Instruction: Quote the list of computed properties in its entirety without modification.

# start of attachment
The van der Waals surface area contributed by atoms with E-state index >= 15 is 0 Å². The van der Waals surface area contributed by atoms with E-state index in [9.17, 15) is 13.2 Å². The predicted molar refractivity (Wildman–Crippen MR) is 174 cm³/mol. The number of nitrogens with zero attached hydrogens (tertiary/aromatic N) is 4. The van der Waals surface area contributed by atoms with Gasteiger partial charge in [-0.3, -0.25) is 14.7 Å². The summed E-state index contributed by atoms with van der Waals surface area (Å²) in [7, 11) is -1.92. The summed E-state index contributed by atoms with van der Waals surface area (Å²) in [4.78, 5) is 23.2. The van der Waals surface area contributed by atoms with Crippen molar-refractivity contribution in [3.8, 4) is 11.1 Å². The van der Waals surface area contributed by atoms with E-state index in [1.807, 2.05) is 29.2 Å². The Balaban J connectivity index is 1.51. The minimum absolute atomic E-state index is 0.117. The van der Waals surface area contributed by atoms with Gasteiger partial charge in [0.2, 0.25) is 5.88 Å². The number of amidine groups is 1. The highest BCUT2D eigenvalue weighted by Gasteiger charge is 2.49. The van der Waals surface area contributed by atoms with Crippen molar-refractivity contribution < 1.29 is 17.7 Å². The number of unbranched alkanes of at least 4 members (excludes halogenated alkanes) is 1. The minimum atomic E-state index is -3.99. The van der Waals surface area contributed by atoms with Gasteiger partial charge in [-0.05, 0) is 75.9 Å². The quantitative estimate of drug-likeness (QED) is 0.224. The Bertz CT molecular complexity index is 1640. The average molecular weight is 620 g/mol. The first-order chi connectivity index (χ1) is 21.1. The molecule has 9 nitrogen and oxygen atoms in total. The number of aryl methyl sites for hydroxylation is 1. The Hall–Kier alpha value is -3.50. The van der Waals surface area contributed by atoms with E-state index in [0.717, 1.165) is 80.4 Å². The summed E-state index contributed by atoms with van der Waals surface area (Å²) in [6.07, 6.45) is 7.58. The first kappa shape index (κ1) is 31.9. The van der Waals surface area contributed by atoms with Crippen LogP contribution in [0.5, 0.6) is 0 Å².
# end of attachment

The van der Waals surface area contributed by atoms with E-state index >= 15 is 0 Å². The van der Waals surface area contributed by atoms with E-state index in [9.17, 15) is 13.2 Å². The predicted molar refractivity (Wildman–Crippen MR) is 174 cm³/mol. The number of nitrogens with zero attached hydrogens (tertiary/aromatic N) is 4. The van der Waals surface area contributed by atoms with Gasteiger partial charge in [-0.3, -0.25) is 14.7 Å². The summed E-state index contributed by atoms with van der Waals surface area (Å²) in [7, 11) is -1.92. The summed E-state index contributed by atoms with van der Waals surface area (Å²) in [4.78, 5) is 23.2. The van der Waals surface area contributed by atoms with Crippen molar-refractivity contribution in [3.8, 4) is 11.1 Å². The van der Waals surface area contributed by atoms with E-state index in [1.807, 2.05) is 29.2 Å². The Balaban J connectivity index is 1.51. The minimum absolute atomic E-state index is 0.117. The van der Waals surface area contributed by atoms with Gasteiger partial charge in [0.2, 0.25) is 5.88 Å². The number of amidine groups is 1. The highest BCUT2D eigenvalue weighted by Gasteiger charge is 2.49. The van der Waals surface area contributed by atoms with Crippen molar-refractivity contribution < 1.29 is 17.7 Å². The number of unbranched alkanes of at least 4 members (excludes halogenated alkanes) is 1. The minimum atomic E-state index is -3.99. The van der Waals surface area contributed by atoms with Gasteiger partial charge in [-0.05, 0) is 75.9 Å². The quantitative estimate of drug-likeness (QED) is 0.224. The Bertz CT molecular complexity index is 1640. The average molecular weight is 620 g/mol. The first-order chi connectivity index (χ1) is 21.1. The molecule has 9 nitrogen and oxygen atoms in total. The number of aryl methyl sites for hydroxylation is 1. The Hall–Kier alpha value is -3.50. The van der Waals surface area contributed by atoms with E-state index in [0.717, 1.165) is 80.4 Å². The summed E-state index contributed by atoms with van der Waals surface area (Å²) in [6.07, 6.45) is 7.58. The first kappa shape index (κ1) is 31.9. The van der Waals surface area contributed by atoms with Crippen LogP contribution in [0.5, 0.6) is 0 Å².